Challenging the accepted truths of the student movement

This was originally published on Vicki Baar’s VP Union Development blog on NUS Connect on 19th December.

http://www.nusconnect.org.uk/blogs/blog/vickibaars/2012/12/19/Guest-blog-challenging-the-accepted-truths-of-the-student-movement/

At Union Development Zone Conference I ran a session with Alex Peters-Day on student union democracy. We compared different kinds of structures – councils, referenda, general meetings – on the basis of how power is distributed in them. I was surprised to discover the widespread problems with student union democracy. Far too many unions have under-attended general meetings, inquorate councils, or irrelevant referenda.

Moreover, the current body of research on student democracy does not seem to have the answers. For me, the question is about how power is distributed. Decisions should be taken as locally as possible so that they are relevant to the people making them. And power should be spread evenly among those involved, so that it is always worth participating.

This should be fairly uncontentious – the real sticking point is around the conception of ‘power’ itself. There is much political and philosophical debate into the concept of power, which is well beyond the scope of this article, but for the purpose of this argument I am going to employ a relatively simple theory, conceived by Steven Lukes. He states that there are three dimensions, or faces, of power and that each one is subtler and more significant than the last.

The first is the agent’s ability to make a decision which is most in line with his/her preferences. For instance, if the union shop is going to sell either apples or pears then the agent who wants to sell apples is more powerful if s/he is able to make this the union’s decision. The second dimension concerns the capacity of an agent to put the issue on the agenda for a decision to be made. Who decided that the union should decide between apples and pears specifically? Clearly the agent who made that decision had considerable power to be able to limit the options to just two fruit. The third face comes into play when an agent is able to alter another’s perceived preferences to reflect her/his own real interests. An example of this would be if the local producer of apples manages to convince the student body that pears are bad for them.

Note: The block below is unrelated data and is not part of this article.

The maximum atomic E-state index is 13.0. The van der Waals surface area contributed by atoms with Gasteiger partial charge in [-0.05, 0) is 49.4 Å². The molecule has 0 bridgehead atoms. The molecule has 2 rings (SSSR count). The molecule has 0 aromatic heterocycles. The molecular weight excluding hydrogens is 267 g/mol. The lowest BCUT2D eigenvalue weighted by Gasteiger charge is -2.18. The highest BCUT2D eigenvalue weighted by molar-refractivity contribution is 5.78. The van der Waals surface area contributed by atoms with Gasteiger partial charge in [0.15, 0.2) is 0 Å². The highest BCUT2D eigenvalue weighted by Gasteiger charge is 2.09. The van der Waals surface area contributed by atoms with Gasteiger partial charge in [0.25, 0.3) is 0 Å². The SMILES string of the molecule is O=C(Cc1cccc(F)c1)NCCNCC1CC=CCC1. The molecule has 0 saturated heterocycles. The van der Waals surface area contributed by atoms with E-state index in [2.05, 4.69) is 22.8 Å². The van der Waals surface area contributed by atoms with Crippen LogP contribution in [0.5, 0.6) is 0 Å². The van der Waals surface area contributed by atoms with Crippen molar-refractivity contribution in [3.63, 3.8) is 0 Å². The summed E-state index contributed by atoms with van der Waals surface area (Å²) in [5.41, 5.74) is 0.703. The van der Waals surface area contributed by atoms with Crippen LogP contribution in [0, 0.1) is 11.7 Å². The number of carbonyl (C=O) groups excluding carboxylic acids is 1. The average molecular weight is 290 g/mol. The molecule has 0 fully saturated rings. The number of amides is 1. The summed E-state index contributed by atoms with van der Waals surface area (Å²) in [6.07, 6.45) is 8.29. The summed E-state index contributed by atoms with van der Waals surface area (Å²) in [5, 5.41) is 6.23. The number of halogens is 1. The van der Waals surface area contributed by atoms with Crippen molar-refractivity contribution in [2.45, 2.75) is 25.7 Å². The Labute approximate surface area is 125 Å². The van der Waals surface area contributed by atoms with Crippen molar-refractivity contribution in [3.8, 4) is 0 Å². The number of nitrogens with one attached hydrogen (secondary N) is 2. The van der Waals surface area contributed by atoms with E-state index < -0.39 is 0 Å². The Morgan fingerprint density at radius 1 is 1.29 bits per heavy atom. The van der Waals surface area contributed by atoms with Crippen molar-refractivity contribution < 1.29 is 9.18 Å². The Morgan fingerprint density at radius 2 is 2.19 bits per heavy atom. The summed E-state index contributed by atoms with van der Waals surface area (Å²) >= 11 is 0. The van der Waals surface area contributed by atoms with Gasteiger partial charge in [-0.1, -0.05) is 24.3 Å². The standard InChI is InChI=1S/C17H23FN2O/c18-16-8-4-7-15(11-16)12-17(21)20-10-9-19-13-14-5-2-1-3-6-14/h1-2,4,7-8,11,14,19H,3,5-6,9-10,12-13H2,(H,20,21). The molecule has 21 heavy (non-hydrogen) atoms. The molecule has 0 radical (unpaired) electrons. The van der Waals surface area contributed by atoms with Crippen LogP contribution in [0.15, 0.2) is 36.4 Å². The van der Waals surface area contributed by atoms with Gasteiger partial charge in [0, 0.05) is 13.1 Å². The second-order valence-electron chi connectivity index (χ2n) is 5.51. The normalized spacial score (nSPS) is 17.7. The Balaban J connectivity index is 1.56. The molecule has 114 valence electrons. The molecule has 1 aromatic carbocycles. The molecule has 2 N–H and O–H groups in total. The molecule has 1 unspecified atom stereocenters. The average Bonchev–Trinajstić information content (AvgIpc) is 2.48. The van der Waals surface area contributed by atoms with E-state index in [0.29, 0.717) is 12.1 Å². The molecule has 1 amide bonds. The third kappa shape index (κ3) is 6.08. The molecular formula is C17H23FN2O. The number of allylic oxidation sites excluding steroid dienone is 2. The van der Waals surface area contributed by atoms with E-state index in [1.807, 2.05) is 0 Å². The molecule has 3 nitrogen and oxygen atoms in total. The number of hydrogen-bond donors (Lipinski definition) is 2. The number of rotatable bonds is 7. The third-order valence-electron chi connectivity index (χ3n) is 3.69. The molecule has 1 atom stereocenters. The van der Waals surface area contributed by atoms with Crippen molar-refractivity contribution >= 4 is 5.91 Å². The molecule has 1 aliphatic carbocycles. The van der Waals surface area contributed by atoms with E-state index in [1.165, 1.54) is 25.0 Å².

With this framework some of the ‘accepted truths’ in the student movement come under question. Take for instance the idea that referenda are more democratic and accessible than general meetings. It is certainly true that some groups of people – with time commitments like caring responsibilities or long hours in a part time job, or people with certain kinds of disability – will struggle to attend a general meeting but can probably manage to vote in an online referendum. But does this mean that the power is more evenly distributed? Of course not. The same people who would struggle to make a general meeting will find it impossible to participate fully in a campaign team, so are unlikely to submit a question. Their second and third dimension power is minimal, even if they do have slightly more first dimension power.

This is just one example, and people may disagree with me on it. But the principle stands that we desperately need to re-analyse our democracy. If you think that this kind of framework could be helpful then please do look at the article for the student journal We Are Not Rats, which is available here: http://wearenotrats.co.uk/radical-students-unions/

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